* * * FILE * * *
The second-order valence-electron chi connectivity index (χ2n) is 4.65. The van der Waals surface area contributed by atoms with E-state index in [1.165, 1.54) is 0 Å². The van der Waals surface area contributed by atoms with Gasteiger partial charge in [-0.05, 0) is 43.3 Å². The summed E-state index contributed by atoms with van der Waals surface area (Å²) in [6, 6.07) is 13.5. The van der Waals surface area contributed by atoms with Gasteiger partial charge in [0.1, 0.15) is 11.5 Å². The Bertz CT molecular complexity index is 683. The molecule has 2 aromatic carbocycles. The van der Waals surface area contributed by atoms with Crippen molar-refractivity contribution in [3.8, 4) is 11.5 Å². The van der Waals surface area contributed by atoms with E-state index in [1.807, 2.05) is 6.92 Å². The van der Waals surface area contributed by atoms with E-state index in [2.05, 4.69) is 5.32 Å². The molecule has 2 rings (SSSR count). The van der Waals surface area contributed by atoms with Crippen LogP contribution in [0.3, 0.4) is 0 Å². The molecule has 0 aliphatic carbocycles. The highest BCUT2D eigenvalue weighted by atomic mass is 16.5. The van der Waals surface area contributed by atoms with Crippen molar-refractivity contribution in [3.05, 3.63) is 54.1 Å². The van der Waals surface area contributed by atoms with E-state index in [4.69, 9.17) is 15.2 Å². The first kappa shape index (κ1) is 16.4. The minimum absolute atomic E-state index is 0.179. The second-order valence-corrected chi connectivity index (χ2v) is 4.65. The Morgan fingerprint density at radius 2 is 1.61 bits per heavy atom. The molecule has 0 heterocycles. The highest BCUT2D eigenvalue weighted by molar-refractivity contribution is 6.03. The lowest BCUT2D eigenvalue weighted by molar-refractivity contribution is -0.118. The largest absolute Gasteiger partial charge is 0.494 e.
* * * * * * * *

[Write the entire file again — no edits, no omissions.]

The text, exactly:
The second-order valence-electron chi connectivity index (χ2n) is 4.65. The van der Waals surface area contributed by atoms with E-state index in [1.165, 1.54) is 0 Å². The van der Waals surface area contributed by atoms with Gasteiger partial charge in [-0.05, 0) is 43.3 Å². The summed E-state index contributed by atoms with van der Waals surface area (Å²) in [6, 6.07) is 13.5. The van der Waals surface area contributed by atoms with Gasteiger partial charge in [0.1, 0.15) is 11.5 Å². The Bertz CT molecular complexity index is 683. The molecule has 2 aromatic carbocycles. The van der Waals surface area contributed by atoms with Crippen molar-refractivity contribution in [3.8, 4) is 11.5 Å². The van der Waals surface area contributed by atoms with E-state index in [1.807, 2.05) is 6.92 Å². The van der Waals surface area contributed by atoms with E-state index in [2.05, 4.69) is 5.32 Å². The molecule has 2 rings (SSSR count). The van der Waals surface area contributed by atoms with Crippen LogP contribution in [0.3, 0.4) is 0 Å². The molecule has 0 aliphatic carbocycles. The highest BCUT2D eigenvalue weighted by atomic mass is 16.5. The van der Waals surface area contributed by atoms with Crippen molar-refractivity contribution in [3.05, 3.63) is 54.1 Å². The van der Waals surface area contributed by atoms with E-state index in [4.69, 9.17) is 15.2 Å². The first kappa shape index (κ1) is 16.4. The minimum absolute atomic E-state index is 0.179. The second-order valence-corrected chi connectivity index (χ2v) is 4.65. The Morgan fingerprint density at radius 2 is 1.61 bits per heavy atom. The molecule has 0 heterocycles. The highest BCUT2D eigenvalue weighted by molar-refractivity contribution is 6.03. The lowest BCUT2D eigenvalue weighted by molar-refractivity contribution is -0.118. The largest absolute Gasteiger partial charge is 0.494 e.